Council leader Philip Whitehead has come under fire after ordering councillors not to directly respond to queries on Furlong Close.

The care facility is run by charity Hft, which has handed in its notice to Wiltshire Council.

Families say they have been left in limbo over the uncertain future of the Rowde site, which is home to vulnerable adults.

Wiltshire Council cabinet member for adult social care, Simon Jacobs, had expressed his personal desire for residents of Furlong Close to remain at the facility for the remainder of their lives, in a meeting last week.

The Wiltshire Gazette and Herald:

Mark Mangham, a Liberal Democrat candidate for Bromham, Rowde and Roundway, has been working alongside Save Furlong Close campaigners to seek clarification on the future of the facility.

An email, signed by council leader Philip Whitehead, has now emerged.
Reportedly sent to all Conservative councillors and candidates for the upcoming May election, it has instructed them not to respond to queries on the topic.

The email reads: “You may have recently received correspondence regarding Furlong Close. Please do not respond to this. Wiltshire Council is working and meeting with the Wiltshire residents and families involved, to find a solution. This is still taking place despite the fact there is a court case pending.”

The Wiltshire Gazette and Herald: Philip WhiteheadPhilip Whitehead

Leader of the opposition, Ian Thorn, said it was “truly disappointing” to read the council leader’s order.

Jon Hubbard, an independent councillor for Melksham South, added he was shocked and that the email was an example of why he left party politics behind.

He added that he “stands shoulder to shoulder with Furlong Close residents.”
Mr Mangham had explained that his emails had been sent in a bid for clarification.

He  said: “I was seeking a formal explanation of what appeared to be a change of line on the council’s position on Furlong Close. I thought it would be useful to get confirmation, as Simon’s comments had been welcomed. This seems to be a point about how the council exercises its authority, as there seems to be  begrudging approach to Furlong Close.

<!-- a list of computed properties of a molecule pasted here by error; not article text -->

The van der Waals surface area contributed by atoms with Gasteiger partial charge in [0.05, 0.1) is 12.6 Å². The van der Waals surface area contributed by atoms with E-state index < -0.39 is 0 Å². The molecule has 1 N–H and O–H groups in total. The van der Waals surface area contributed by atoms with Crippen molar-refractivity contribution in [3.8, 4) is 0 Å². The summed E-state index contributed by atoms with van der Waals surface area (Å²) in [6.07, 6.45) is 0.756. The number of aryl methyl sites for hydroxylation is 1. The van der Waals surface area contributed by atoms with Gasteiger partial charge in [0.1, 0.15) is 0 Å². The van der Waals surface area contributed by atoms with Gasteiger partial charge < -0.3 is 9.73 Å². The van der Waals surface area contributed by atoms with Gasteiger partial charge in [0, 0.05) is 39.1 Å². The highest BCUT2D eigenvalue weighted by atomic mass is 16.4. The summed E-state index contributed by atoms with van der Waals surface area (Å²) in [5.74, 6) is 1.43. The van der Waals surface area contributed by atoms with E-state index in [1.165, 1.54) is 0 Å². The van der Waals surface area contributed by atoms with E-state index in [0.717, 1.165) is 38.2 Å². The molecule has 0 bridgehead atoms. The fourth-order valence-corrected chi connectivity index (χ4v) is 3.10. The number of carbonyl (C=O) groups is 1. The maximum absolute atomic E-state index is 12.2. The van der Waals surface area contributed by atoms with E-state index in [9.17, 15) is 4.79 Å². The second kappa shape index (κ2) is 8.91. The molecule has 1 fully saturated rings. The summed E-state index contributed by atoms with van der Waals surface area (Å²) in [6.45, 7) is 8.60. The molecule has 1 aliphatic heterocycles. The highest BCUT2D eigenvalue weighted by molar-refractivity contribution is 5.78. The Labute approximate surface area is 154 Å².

The Wiltshire Gazette and Herald: Mark ManghamMark Mangham

“Ultimately, this isn’t about an election or politics - it’s about people.”

Mr Whitehead was contacted for comment.

The council leader’s letter also stated: “Wiltshire Council looks after 1,000s of vulnerable individuals every day of every year, the residents of Furlong Close are just an example. Wiltshire has an excelled record of looking after the vulnerable and will continue to do so.”

Care for the majority of the residents at Furlong Close is funded by Wiltshire Council, but the site is run by Hft. Trish Gange, whose daughter of Katie lives at Furlong Close, said families still sought clarity. She said: "We've come this far, we're not giving up now."

The Wiltshire Gazette and Herald: Dianne Gale Dianne Gale

Dianne and John Gale, whose son lives in Furlong Close, added: "Most of the residents here thought it would be their home for life. They have a right to that promise."

Rowde's Revd Ruth Schofield said, despite the promises from cabinet member Cllr Jacobs, there remained "worries" that promises would not be acted upon.

Hft's notice period ends on 19 May and it has agreed that another operator can take over for two years but one is yet to be found, with the council putting the contract out to tender.

Families hope a deal can be made to find another care provider for at least two years so that families can have time to work on a long-term solution.

Throughout the process, charity Hft has promised to provide care until a new service provider was found, and Wiltshire Council have said they will work with residents and their families to find a solution.